Exciting up-and-coming technology for interpreters: InterpretBank

Exciting up-and-coming technology for interpreters: InterpretBank

InterpretBank is an exciting piece of technology for interpreters which is gaining traction and is catching the eye of more and more #Terps. However, given that the team behind it seems constantly at work (do they ever sleep?), always tweaking functionalities, adding features (and occasionally breaking previous ones), a complete review of functionalities is not what I will do here because next month new ones will have stolen the limelight.

In very general terms (and by no means exhaustively – you should download the trial version and have a play if you are really interested), InterpretBank is a pretty competent preparation tool, able to take in a range of file formats, display their content, try to extract terminology automatically (a nice idea, but without the solid natural language processing techniques which tools such as the SketchEngine use, the results are not particularly mind-blowing yet), allow you to select terms manually (very sensible, given the above-mentioned), and search a very useful range of online sources for translations of your newly-identified terms.

Another very neat feature is that you are able to view your source files in a web browser with all the terms that exist in your termbases highlighted and annotated with their respective translations (as in the screenshot below, where InterpretBank is displaying one of the preparation files complete with a highlight and Slovene annotation). Brilliant!

So far it’s all good (even excellent) for preparation with a few resources. However, the situation changes quite significantly if you get too excited and start importing large termbases. It is possible (eventually, after seeing InterpretBank crash under IATE’s TBX export, then converting from TBX to Excel through a CAT tools such as memoQ, then further pruning the Excel export until it only has two columns: source and target) to import 660,316 terms (which IATE en-fr has); it is also very gratifying to click through the 66,032 pages in InterpretBank to remind yourselves of what these terms are (no? nobody actually does that? oh!).

It’s a pretty bad idea to try and do much else with it, though, and especially to expect to do it fast (forget how quick you think your latest MacBookPro runs with its latest i9 processor, super-fast SSD and 16GB of DDR4, 8GB of which are dedicated to your Windows 10 virtual machine running on the latest Parallels). For the last 30 min I’ve been trying to display in the web browser the hefty (but plausible as a meeting preparation document) Bologna Process Implementation Report to be annotated with the pretty large IATE EN-FR database. So far, apart from a couple of straight crashes and a Task Manager report of InterpretBank using around 27% of the CPU, 67% of the memory and a LOT of power, I don’t have anything to show for it…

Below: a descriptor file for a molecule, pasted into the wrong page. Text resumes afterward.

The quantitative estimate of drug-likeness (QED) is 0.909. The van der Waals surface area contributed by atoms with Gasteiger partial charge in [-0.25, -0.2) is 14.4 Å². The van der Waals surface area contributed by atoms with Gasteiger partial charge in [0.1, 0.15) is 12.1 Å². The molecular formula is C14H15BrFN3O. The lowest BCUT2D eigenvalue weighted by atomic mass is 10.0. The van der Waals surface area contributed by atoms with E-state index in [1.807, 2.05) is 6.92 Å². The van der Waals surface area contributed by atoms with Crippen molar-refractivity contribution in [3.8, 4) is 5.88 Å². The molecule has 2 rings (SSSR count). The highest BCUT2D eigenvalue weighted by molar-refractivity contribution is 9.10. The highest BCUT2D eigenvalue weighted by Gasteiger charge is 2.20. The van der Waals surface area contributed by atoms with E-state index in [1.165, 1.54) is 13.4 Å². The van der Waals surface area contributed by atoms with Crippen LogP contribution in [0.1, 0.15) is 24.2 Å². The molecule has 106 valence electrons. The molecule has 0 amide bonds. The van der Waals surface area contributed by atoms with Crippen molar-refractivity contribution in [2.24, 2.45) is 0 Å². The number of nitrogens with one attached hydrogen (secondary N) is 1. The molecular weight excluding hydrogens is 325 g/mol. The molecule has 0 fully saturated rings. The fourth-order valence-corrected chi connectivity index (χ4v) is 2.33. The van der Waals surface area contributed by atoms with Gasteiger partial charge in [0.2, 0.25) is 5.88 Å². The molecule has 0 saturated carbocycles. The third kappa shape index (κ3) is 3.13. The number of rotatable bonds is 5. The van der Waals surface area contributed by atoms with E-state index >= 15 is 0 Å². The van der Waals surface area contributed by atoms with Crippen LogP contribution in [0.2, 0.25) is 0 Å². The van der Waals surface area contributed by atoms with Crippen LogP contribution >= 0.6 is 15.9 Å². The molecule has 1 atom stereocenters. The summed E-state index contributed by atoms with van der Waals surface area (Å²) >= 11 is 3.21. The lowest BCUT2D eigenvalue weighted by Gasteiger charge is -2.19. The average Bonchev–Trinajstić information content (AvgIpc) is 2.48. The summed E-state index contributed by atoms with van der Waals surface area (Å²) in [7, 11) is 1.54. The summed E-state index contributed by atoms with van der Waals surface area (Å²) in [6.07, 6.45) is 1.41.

This downside is particularly relevant, unfortunately, when combined with using Dragon NaturallySpeaking Professional v15, my preferred automatic speech recognition tool for English so far. Now, InterpretBank are very sensibly trying to manage expectations by stating in a very long menu entry that their support of speech recognition technology is still very much experimental. However, for me it’s the loveliest-looking carrot which this tool has on offer: imagine being in the booth, opening your preferred glossary (however large), feeding the sound from the floor through Dragon NaturallySpeaking and seeing a reasonable transcription of the speaker’s intervention appear in InterpretBank, while terms present in the glossary are also displayed in real time together with their target language equivalents. I know what you will say: yet another thing to increase the interpreters’ cognitive load, but this time this may actually be quite helpful. If it works.

And there’s the big IF. To be able to capture the screenshot above, I had to use a much smaller glossary (around 100 terms) and dictate quite slowly into Dragon. Still, the MacBook’s processor and memory were going crazy, Dragon was taking longer than usual to work its magic, and the result isn’t of fantastic quality.

Yet it’s a start. Maybe I have too many optimistic bones in my body, but I have this feeling that we are slowly moving away from the time of individual applications being developed independently of how linguists intend to (and for very good reasons should) use them. CAT/TEnT tools developers are slowly acknowledging that some linguists work better when they can dictate, too, not just type, and also when they can listen back to the source and/or target content (yes, I know we’ve still got a long way ahead of us to persuade developers to embed speech synthesis at source and target segment level into their solutions, but Rome wasn’t built in a day, either, so let’s persevere!).

The fact that InterpretBank chooses to keep their experimental feature (instead of scrapping it until further notice, thus saving themselves the hassle of hearing that picky people like me are writing about yet another situation in which it has failed) shows to me that they do care about their community of users, trusting them to keep experimenting until they find for themselves those situations and those technical set-ups where everything works as expected. By the way, working on a Mac gives me the opportunity to keep testing InterpretBank with three speech recognition engines, in fact: Dragon, Windows and Apple’s, too, and the results are not always terrible, in fact! I look forward to the time when the software’s been optimised for dealing with large prep documents and big glossaries much faster and, in the meantime, although in my opinion it isn’t quite a tool that’s sufficiently grown-up to be relied on in the booth, it is still competent enough to enhance the interpreting training practice.